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Elegy for Potter
Fellow Hogwartians, these are dark times.
You know why, of course. Harry Potter’s story – the story of the Boy Who Lived – is over. Done. Finished. Finite Incantatem. And that’s sad.
When I read Harry Potter and the Sorcerer’s Stone, I was ten years old: a mishmash of frumpy clothes, social ineptitude, and baby fat. I did not want to read a book about a boy wizard. I also did not want to refuse the friends who insisted I read that book.
But most of all, I did not want to grow up.
One day, a frustrated friend slammed Harry Potter on my desk in a very convincing manner, and I gave in. After all, it was a book. Any book was potentially good in my eyes.
And I read. And I loved it.
I loved it. For the first time in my life, it was as though the places I read about were real and solid and all around me, and it was as though the people I met there had virtues and flaws and conflicts and love and hate all in equal measure. Harry was real. Hogwarts was real.
Magic was real.
I learned things through the books – not just spells and potions and such, but other things, vastly important things that changed the way I looked at life.
I learned three of these.
The first thing that Harry Potter taught me was not to be afraid of growing up. To be frightened of that, I realized, was to be frightened of life. And you couldn’t be frightened of life – there was so much in it: romance and drama and vanquishing evil. But to do all that, you had to grow up first. Growing up, I learned, was an adventure in itself.
The second thing was that the world is more complicated than it seems. It was not Harry who taught me this so much as it was the villains. At first, I hated those awful Slytherins – Snape and Malfoy – and I relished that hatred. They, I thought, must be pure evil. Their souls were black with shadow, and I despised them.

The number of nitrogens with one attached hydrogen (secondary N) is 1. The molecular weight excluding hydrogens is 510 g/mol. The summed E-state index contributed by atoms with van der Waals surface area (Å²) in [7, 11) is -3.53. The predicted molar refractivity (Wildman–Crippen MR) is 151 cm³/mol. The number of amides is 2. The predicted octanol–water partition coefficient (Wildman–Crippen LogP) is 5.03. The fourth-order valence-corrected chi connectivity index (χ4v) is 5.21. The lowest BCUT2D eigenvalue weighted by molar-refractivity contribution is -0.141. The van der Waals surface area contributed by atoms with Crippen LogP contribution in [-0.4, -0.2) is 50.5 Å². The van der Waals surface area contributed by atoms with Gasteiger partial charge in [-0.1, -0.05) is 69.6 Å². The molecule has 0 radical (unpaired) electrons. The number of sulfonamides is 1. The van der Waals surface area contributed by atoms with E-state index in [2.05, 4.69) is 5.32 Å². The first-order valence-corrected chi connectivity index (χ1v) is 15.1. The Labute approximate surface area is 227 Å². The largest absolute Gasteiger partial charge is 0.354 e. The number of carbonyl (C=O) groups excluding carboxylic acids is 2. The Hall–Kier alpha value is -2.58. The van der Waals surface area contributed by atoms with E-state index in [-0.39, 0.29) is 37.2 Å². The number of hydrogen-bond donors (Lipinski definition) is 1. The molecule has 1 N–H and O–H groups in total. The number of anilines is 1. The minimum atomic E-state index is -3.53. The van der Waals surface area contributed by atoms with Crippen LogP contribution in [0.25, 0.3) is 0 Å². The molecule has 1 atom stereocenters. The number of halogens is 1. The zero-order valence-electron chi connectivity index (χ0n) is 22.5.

But then there was Lily, and the silver doe, and Snape’s promise to keep Harry safe. There was Draco’s fear, and his love for his family, and the way I saw him cry. Voldemort was pure evil in that he could not love, for he had dispensed with his human soul. But every human soul, Harry told me, has both light and dark in it, and the world is not black and white but shades of grey. Even the people we hate can love.
The third and final thing that Harry taught me was one simple, abiding truth; nothing grandiose or moral, but one thing that made me confident in myself.
I am a complete nerd.
It sounds stupid, of course, and it probably is. But reading Harry Potter showed me who I was: I was both good and evil, I was an aspiring writer, I was a slightly mad Ravenclaw who wasn’t afraid of life. And I was a nerd, and I was proud of that. Hogwarts was my home, and if you’ve read this far I bet it’s yours, too.
So now, as the story of the Boy Who Lived fades to memory, we Hogwartians must raise our cheaply made plastic wands to the stars and light them the only way we know how. We must look at the world for what it is and feel safe in the knowledge that heroes can die, but magic is real, and magic lives on.
Sure, lots of people would call Harry Potter a commercialized franchise and say that the only “magic” is utterly corny and perpetuated by delusional teenagers. And maybe they’re right.
But frankly, who cares?
Magic is real, or at least the kind Harry Potter taught me. Magic lives on.
That, if nothing else, is worth remembering.